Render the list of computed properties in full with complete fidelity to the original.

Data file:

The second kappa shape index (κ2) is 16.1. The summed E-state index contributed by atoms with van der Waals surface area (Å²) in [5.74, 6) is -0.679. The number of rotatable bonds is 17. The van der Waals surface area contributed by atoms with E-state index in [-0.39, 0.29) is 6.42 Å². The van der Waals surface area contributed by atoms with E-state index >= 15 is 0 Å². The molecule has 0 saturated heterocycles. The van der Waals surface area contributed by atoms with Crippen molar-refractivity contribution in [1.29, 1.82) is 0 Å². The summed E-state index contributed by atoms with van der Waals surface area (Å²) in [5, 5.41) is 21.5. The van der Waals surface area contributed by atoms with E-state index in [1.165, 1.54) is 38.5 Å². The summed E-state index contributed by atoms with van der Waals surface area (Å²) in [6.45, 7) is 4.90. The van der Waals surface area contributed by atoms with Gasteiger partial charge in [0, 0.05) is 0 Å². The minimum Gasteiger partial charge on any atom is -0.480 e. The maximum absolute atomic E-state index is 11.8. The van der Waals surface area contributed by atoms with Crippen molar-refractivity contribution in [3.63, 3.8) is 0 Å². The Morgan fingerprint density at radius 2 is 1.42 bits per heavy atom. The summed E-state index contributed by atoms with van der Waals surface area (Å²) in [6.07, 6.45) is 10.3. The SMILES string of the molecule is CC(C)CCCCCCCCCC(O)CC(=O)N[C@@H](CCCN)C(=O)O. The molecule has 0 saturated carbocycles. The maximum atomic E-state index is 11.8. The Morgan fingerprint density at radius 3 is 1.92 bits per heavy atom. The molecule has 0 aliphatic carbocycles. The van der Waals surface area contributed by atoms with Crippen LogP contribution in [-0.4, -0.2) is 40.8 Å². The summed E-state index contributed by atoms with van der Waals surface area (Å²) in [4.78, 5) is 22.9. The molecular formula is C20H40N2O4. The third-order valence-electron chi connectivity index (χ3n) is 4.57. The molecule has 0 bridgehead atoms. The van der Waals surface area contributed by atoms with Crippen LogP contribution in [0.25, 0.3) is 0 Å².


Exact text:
The second kappa shape index (κ2) is 16.1. The summed E-state index contributed by atoms with van der Waals surface area (Å²) in [5.74, 6) is -0.679. The number of rotatable bonds is 17. The van der Waals surface area contributed by atoms with E-state index in [-0.39, 0.29) is 6.42 Å². The van der Waals surface area contributed by atoms with E-state index >= 15 is 0 Å². The molecule has 0 saturated heterocycles. The van der Waals surface area contributed by atoms with Crippen molar-refractivity contribution in [1.29, 1.82) is 0 Å². The summed E-state index contributed by atoms with van der Waals surface area (Å²) in [5, 5.41) is 21.5. The van der Waals surface area contributed by atoms with E-state index in [1.165, 1.54) is 38.5 Å². The summed E-state index contributed by atoms with van der Waals surface area (Å²) in [6.45, 7) is 4.90. The van der Waals surface area contributed by atoms with Gasteiger partial charge in [0, 0.05) is 0 Å². The minimum Gasteiger partial charge on any atom is -0.480 e. The maximum absolute atomic E-state index is 11.8. The van der Waals surface area contributed by atoms with Crippen molar-refractivity contribution in [3.63, 3.8) is 0 Å². The Morgan fingerprint density at radius 2 is 1.42 bits per heavy atom. The summed E-state index contributed by atoms with van der Waals surface area (Å²) in [6.07, 6.45) is 10.3. The SMILES string of the molecule is CC(C)CCCCCCCCCC(O)CC(=O)N[C@@H](CCCN)C(=O)O. The molecule has 0 saturated carbocycles. The maximum atomic E-state index is 11.8. The Morgan fingerprint density at radius 3 is 1.92 bits per heavy atom. The molecule has 0 aliphatic carbocycles. The van der Waals surface area contributed by atoms with Crippen LogP contribution in [-0.4, -0.2) is 40.8 Å². The summed E-state index contributed by atoms with van der Waals surface area (Å²) in [4.78, 5) is 22.9. The molecular formula is C20H40N2O4. The third-order valence-electron chi connectivity index (χ3n) is 4.57. The molecule has 0 bridgehead atoms. The van der Waals surface area contributed by atoms with Crippen LogP contribution in [0.25, 0.3) is 0 Å².